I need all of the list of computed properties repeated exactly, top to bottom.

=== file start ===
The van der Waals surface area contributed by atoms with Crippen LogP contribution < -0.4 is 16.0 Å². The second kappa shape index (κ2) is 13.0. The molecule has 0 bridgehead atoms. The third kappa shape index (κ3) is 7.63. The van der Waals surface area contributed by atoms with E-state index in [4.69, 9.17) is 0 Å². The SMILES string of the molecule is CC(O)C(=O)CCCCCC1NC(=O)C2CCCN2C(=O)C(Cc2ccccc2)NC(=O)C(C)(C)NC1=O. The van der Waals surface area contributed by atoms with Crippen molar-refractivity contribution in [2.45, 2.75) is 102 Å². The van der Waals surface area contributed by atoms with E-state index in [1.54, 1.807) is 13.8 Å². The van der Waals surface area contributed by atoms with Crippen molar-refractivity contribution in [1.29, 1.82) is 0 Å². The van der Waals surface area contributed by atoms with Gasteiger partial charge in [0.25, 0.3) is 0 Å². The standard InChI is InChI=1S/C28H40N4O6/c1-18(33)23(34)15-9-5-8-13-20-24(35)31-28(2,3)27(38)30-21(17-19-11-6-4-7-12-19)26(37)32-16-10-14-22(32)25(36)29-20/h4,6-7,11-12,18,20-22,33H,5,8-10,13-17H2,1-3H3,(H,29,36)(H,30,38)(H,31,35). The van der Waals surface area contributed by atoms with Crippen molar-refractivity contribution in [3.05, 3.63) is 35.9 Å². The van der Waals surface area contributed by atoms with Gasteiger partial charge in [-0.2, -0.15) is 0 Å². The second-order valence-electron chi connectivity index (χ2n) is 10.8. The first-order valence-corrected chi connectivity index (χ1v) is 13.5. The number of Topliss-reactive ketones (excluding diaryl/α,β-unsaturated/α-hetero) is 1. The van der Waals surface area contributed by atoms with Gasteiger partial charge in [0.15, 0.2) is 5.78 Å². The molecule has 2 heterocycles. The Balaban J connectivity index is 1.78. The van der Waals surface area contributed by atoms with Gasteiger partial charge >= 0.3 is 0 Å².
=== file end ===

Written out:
The van der Waals surface area contributed by atoms with Crippen LogP contribution < -0.4 is 16.0 Å². The second kappa shape index (κ2) is 13.0. The molecule has 0 bridgehead atoms. The third kappa shape index (κ3) is 7.63. The van der Waals surface area contributed by atoms with E-state index in [4.69, 9.17) is 0 Å². The SMILES string of the molecule is CC(O)C(=O)CCCCCC1NC(=O)C2CCCN2C(=O)C(Cc2ccccc2)NC(=O)C(C)(C)NC1=O. The van der Waals surface area contributed by atoms with Crippen molar-refractivity contribution in [2.45, 2.75) is 102 Å². The van der Waals surface area contributed by atoms with E-state index in [1.54, 1.807) is 13.8 Å². The van der Waals surface area contributed by atoms with Crippen molar-refractivity contribution in [1.29, 1.82) is 0 Å². The van der Waals surface area contributed by atoms with Gasteiger partial charge in [0.25, 0.3) is 0 Å². The standard InChI is InChI=1S/C28H40N4O6/c1-18(33)23(34)15-9-5-8-13-20-24(35)31-28(2,3)27(38)30-21(17-19-11-6-4-7-12-19)26(37)32-16-10-14-22(32)25(36)29-20/h4,6-7,11-12,18,20-22,33H,5,8-10,13-17H2,1-3H3,(H,29,36)(H,30,38)(H,31,35). The van der Waals surface area contributed by atoms with Crippen molar-refractivity contribution in [3.05, 3.63) is 35.9 Å². The van der Waals surface area contributed by atoms with Gasteiger partial charge in [-0.2, -0.15) is 0 Å². The second-order valence-electron chi connectivity index (χ2n) is 10.8. The first-order valence-corrected chi connectivity index (χ1v) is 13.5. The number of Topliss-reactive ketones (excluding diaryl/α,β-unsaturated/α-hetero) is 1. The van der Waals surface area contributed by atoms with Gasteiger partial charge in [0.15, 0.2) is 5.78 Å². The molecule has 2 heterocycles. The Balaban J connectivity index is 1.78. The van der Waals surface area contributed by atoms with Gasteiger partial charge >= 0.3 is 0 Å².